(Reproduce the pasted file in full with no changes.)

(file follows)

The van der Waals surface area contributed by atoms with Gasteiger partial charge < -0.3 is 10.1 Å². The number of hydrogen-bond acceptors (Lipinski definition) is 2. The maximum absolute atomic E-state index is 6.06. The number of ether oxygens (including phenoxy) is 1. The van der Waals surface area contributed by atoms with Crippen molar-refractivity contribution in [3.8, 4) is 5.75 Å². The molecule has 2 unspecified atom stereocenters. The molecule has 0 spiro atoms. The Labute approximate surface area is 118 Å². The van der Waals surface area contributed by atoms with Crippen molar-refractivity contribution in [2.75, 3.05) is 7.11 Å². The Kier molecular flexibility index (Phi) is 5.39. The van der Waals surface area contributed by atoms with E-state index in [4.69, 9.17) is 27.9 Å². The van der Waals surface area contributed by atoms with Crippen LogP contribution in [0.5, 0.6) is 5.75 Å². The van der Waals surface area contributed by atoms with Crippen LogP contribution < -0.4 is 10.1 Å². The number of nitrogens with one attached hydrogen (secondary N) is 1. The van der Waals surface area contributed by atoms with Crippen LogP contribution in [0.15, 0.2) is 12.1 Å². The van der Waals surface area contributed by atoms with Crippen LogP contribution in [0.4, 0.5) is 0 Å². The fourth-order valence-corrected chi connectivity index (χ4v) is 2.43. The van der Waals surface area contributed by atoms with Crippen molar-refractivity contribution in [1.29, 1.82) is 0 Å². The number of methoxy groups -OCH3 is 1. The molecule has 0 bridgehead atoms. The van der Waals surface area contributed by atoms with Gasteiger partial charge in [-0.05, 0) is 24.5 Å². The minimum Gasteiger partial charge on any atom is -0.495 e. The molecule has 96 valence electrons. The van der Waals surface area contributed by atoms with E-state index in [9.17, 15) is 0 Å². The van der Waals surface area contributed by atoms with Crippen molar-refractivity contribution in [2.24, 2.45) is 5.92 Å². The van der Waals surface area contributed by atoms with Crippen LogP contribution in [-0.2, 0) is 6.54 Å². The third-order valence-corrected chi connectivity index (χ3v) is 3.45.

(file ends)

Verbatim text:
The van der Waals surface area contributed by atoms with Gasteiger partial charge < -0.3 is 10.1 Å². The number of hydrogen-bond acceptors (Lipinski definition) is 2. The maximum absolute atomic E-state index is 6.06. The number of ether oxygens (including phenoxy) is 1. The van der Waals surface area contributed by atoms with Crippen molar-refractivity contribution in [3.8, 4) is 5.75 Å². The molecule has 2 unspecified atom stereocenters. The molecule has 0 spiro atoms. The Labute approximate surface area is 118 Å². The van der Waals surface area contributed by atoms with Crippen molar-refractivity contribution in [2.75, 3.05) is 7.11 Å². The Kier molecular flexibility index (Phi) is 5.39. The van der Waals surface area contributed by atoms with E-state index in [4.69, 9.17) is 27.9 Å². The van der Waals surface area contributed by atoms with Crippen LogP contribution in [0.5, 0.6) is 5.75 Å². The van der Waals surface area contributed by atoms with Crippen LogP contribution < -0.4 is 10.1 Å². The number of nitrogens with one attached hydrogen (secondary N) is 1. The van der Waals surface area contributed by atoms with Crippen LogP contribution in [0.15, 0.2) is 12.1 Å². The van der Waals surface area contributed by atoms with Crippen LogP contribution in [0.4, 0.5) is 0 Å². The fourth-order valence-corrected chi connectivity index (χ4v) is 2.43. The van der Waals surface area contributed by atoms with Crippen molar-refractivity contribution in [1.29, 1.82) is 0 Å². The number of methoxy groups -OCH3 is 1. The molecule has 0 bridgehead atoms. The van der Waals surface area contributed by atoms with Gasteiger partial charge in [-0.05, 0) is 24.5 Å². The minimum Gasteiger partial charge on any atom is -0.495 e. The molecule has 96 valence electrons. The van der Waals surface area contributed by atoms with E-state index in [9.17, 15) is 0 Å². The van der Waals surface area contributed by atoms with Crippen molar-refractivity contribution in [2.24, 2.45) is 5.92 Å². The van der Waals surface area contributed by atoms with Crippen LogP contribution in [-0.2, 0) is 6.54 Å². The third-order valence-corrected chi connectivity index (χ3v) is 3.45.